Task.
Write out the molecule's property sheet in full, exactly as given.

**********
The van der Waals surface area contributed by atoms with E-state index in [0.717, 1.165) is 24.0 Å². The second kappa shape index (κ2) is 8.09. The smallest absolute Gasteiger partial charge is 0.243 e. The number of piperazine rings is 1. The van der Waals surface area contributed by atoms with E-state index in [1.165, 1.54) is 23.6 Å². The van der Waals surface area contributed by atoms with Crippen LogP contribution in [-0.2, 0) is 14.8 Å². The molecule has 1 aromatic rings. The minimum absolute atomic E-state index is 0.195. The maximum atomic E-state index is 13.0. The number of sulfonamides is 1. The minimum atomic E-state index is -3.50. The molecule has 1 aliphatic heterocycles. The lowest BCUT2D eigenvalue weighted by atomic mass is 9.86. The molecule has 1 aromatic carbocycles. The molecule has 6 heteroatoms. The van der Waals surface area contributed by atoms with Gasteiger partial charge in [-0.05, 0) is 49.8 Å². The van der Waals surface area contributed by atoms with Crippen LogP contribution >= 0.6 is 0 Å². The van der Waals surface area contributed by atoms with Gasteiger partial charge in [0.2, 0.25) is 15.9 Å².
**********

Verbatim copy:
The van der Waals surface area contributed by atoms with E-state index in [0.717, 1.165) is 24.0 Å². The second kappa shape index (κ2) is 8.09. The smallest absolute Gasteiger partial charge is 0.243 e. The number of piperazine rings is 1. The van der Waals surface area contributed by atoms with E-state index in [1.165, 1.54) is 23.6 Å². The van der Waals surface area contributed by atoms with Crippen LogP contribution in [-0.2, 0) is 14.8 Å². The molecule has 1 aromatic rings. The minimum absolute atomic E-state index is 0.195. The maximum atomic E-state index is 13.0. The number of sulfonamides is 1. The minimum atomic E-state index is -3.50. The molecule has 1 aliphatic heterocycles. The lowest BCUT2D eigenvalue weighted by atomic mass is 9.86. The molecule has 1 aromatic carbocycles. The molecule has 6 heteroatoms. The van der Waals surface area contributed by atoms with Gasteiger partial charge in [-0.05, 0) is 49.8 Å². The van der Waals surface area contributed by atoms with Crippen LogP contribution >= 0.6 is 0 Å². The van der Waals surface area contributed by atoms with Gasteiger partial charge in [0.2, 0.25) is 15.9 Å².